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Who are the London Makhnovists as squatters take over Russian oligarch’s mansion

Mirror – News
mirrornews@mirror.co.uk (Malvika Padin)
2022 03 15

Who are the London Makhnovists as squatters take over Russian oligarch’s mansion

A group of squatters took over a mansion in central London linked to Russian oligarch and Putin ally Oleg Deripaska. Here’s what you need to know about the protesters who call themselves the London Makhnovists

Anarchist group London Makhnovists took over a Russian oligarch’s London mansion (

Image: AFP via Getty Images)

Billionaire energy tycoon Oleg Deripaska is one of the oligarchs who have been sanctioned by the UK government after Russia’s brutal invasion of Ukraine.

Protestors in the UK took matters regarding Deripaska into their own hands on March 14, by gaining access to a London mansion linked to the billionaire.

The group who call themselves the London Makhnovists were seen on the balcony of 5 Belgrave Square in central London, saying they were reclaiming the property for Ukrainian refugees.

Here’s what you need to know about activist group and why they took over the building in Belgrave Square.

Who are the London Makhnovists?

Activist group London Makhnovists said they were claiming the mansion for refugees



Activists who took over the London mansion owned by Russian businessman Oleg Deripaska call themselves the London Makhnovists, named after Nestor Makhno, a Ukrainian anarchist who fought against the Russian White Army in 1918-21.

The group entered the Belgrave Square building just after midnight on March 14 and occupied the balcony, hanging Ukraine flags over the railing as well as banners that read “This property has been liberated”, as well as “Putin go f**k yourself.”

About their goals, the group stated: “By occupying this mansion, we want to show solidarity with the people of Ukraine, but also the people of Russia who never agreed to this madness.”

One of the protestors told journalists they were doing the British government’s work for them, aiming to reclaim the building for any refugees fleeing from their homes.

Standing on the balcony of the mansion, he said: “[Home secretary] Priti Patel, don’t worry, we did your job – we did the housing, just send them here, we did the housing. Refugees welcome!

“We’re demanding this property belong to Ukrainian refugees. Their houses have been destroyed and this guy [Deripaska] supported the war.”

The squatters also called out UK elites who were complicit in Putin’s authoritarian attitude by adopting it, taking bribes or involving themselves with the oligarch’s assets.

They added that they had “made peace” with the possibility of arrest for their actions, with one of them saying: “I’m ready to take the consequences for something I believe.”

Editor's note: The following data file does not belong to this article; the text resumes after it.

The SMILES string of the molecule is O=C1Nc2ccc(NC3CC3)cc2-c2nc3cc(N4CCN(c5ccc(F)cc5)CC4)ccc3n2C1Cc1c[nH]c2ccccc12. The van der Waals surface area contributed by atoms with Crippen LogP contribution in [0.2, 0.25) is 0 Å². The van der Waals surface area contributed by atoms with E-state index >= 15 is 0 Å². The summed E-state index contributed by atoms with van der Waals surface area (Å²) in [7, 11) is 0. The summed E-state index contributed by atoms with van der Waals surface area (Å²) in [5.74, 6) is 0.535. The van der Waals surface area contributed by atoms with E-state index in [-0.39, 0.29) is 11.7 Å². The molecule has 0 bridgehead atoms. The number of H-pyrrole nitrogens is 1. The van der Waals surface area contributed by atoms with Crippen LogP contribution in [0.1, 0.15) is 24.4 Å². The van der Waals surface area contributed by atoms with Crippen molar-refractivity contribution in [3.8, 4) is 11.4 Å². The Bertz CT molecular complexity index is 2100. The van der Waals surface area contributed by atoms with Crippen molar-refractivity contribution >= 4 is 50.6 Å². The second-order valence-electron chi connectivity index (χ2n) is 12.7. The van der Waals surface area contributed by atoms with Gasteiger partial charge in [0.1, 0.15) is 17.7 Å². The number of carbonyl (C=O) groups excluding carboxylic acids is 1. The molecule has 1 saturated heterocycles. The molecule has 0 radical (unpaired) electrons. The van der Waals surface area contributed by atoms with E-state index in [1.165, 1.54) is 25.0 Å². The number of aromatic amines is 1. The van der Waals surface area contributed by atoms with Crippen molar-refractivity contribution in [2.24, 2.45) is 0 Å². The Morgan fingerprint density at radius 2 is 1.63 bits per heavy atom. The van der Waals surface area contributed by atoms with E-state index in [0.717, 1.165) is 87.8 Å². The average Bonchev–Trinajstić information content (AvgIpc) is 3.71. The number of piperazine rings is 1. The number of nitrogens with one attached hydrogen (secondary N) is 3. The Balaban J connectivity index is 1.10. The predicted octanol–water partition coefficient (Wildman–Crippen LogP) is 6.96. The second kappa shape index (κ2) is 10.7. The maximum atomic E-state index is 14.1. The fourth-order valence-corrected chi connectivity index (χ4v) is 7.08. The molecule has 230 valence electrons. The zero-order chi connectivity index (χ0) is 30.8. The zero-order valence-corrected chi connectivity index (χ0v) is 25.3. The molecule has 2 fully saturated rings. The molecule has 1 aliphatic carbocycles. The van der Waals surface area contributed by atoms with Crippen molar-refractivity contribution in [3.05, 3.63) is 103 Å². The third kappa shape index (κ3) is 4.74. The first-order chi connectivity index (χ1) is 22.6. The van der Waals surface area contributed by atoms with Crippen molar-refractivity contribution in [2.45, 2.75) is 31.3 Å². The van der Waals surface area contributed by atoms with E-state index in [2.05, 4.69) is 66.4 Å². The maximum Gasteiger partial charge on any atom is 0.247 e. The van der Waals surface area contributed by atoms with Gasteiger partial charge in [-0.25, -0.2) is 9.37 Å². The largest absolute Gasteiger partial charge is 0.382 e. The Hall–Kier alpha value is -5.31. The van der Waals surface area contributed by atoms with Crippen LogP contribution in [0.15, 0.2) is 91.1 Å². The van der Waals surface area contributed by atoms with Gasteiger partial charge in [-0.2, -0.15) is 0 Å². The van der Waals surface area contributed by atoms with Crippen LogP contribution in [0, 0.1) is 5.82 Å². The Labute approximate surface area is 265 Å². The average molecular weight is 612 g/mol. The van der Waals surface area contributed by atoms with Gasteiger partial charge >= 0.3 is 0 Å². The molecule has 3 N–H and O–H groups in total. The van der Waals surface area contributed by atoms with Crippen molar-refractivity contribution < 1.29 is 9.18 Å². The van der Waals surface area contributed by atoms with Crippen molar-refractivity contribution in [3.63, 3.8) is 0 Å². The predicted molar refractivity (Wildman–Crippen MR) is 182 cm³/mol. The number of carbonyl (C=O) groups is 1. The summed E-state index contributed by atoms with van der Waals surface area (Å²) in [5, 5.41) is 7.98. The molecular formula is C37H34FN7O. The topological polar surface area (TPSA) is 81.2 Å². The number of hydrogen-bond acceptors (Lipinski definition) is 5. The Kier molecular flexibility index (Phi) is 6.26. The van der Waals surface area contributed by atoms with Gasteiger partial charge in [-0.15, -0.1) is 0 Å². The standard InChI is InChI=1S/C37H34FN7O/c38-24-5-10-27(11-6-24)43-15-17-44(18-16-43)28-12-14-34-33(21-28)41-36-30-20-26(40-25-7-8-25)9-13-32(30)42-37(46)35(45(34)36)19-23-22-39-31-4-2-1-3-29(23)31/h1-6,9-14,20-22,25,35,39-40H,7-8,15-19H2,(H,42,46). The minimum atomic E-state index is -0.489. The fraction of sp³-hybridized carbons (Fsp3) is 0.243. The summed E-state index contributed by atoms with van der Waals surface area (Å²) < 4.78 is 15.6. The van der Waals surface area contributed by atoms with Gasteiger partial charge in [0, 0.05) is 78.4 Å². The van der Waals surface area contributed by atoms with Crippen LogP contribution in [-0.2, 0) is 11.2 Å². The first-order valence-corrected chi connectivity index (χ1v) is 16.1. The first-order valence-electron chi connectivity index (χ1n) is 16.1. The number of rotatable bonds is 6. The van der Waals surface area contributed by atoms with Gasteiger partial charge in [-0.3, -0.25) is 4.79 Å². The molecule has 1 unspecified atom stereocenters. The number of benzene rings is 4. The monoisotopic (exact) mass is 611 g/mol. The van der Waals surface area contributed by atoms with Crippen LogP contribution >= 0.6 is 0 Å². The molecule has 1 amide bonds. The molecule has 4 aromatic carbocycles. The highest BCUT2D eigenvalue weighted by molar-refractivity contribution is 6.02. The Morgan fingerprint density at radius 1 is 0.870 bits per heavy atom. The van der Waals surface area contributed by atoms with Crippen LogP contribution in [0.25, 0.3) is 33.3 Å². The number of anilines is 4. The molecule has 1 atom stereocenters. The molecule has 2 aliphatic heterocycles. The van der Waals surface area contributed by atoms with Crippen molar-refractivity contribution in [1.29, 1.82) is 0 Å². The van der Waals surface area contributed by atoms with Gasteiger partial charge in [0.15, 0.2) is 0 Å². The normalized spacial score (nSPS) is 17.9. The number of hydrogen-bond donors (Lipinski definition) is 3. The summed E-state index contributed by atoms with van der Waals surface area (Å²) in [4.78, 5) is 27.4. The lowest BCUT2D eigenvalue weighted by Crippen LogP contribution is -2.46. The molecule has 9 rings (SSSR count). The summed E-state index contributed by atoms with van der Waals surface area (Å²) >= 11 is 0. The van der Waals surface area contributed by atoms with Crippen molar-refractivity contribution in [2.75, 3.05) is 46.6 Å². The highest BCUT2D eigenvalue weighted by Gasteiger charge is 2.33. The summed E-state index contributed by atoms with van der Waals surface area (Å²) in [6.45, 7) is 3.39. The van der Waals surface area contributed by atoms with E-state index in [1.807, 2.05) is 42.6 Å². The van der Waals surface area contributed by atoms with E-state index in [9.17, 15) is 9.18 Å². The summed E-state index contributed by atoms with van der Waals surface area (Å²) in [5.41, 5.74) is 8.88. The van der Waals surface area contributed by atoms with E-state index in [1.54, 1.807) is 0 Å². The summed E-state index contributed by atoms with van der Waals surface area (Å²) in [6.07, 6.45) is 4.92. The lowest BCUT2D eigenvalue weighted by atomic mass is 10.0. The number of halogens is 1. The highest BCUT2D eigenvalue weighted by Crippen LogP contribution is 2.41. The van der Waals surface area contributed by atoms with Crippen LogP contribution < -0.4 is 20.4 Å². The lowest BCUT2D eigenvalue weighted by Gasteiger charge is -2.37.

What happened during the protest at Belgrave Square?

After the protestors took over the building, at least 20 police vans were seen at the scene, with videos on social media showing riot police entering the building.

By 6pm GMT, a Met Police spokesperson said four arrests had been made for trespass, after the protestors had attempted to climb the back of the building, which is the Romanian Consulate.

Four people still remained on the balcony, despite police attempts to talk them down, with the spokesperson saying they would be monitored overnight.

However, by 8pm, the Met tweeted that the protest was over with eight people – four being apprehended outside the building – arrested, under section 9 of the Criminal Law Act 1977. All those arrested remain in custody.

Police searched the property and said they were satisfied there is no-one left inside, but officers were kept at the scene overnight to keep watch.

Later, the prime minister’s official spokesman spoke about the incident saying: “Squatting in residential buildings is illegal, but we are working to identify the appropriate use for seized properties while owners are subject to sanctions.”

Who is Oleg Deripaska?

Oleg Deripaska, pictured with Putin, has a multi-million property portfolio in the UK



Moscow-based business tycoon Oleg Deripaska is one of the oligarchs targeted by the UK government with sanctions due to the Russia-Ukraine conflict.

Mr Deripaska, who has an estimated net worth of £1.38 billion according to Forbes, has a multi-million-pound property portfolio in the UK, which includes the Belgrave Square mansion that protestors took over.

The founder of metals and hydropower company EN+ allegedly has a close relationship with the Kremlin, and has been under US sanctions since 2018.

Deripaska has said that the £25 million property belongs to his family and not him, but a 2006 High Court judgement ruled that the tycoon himself was the owner of the massive house located in one of London’s most expensive neighbourhoods.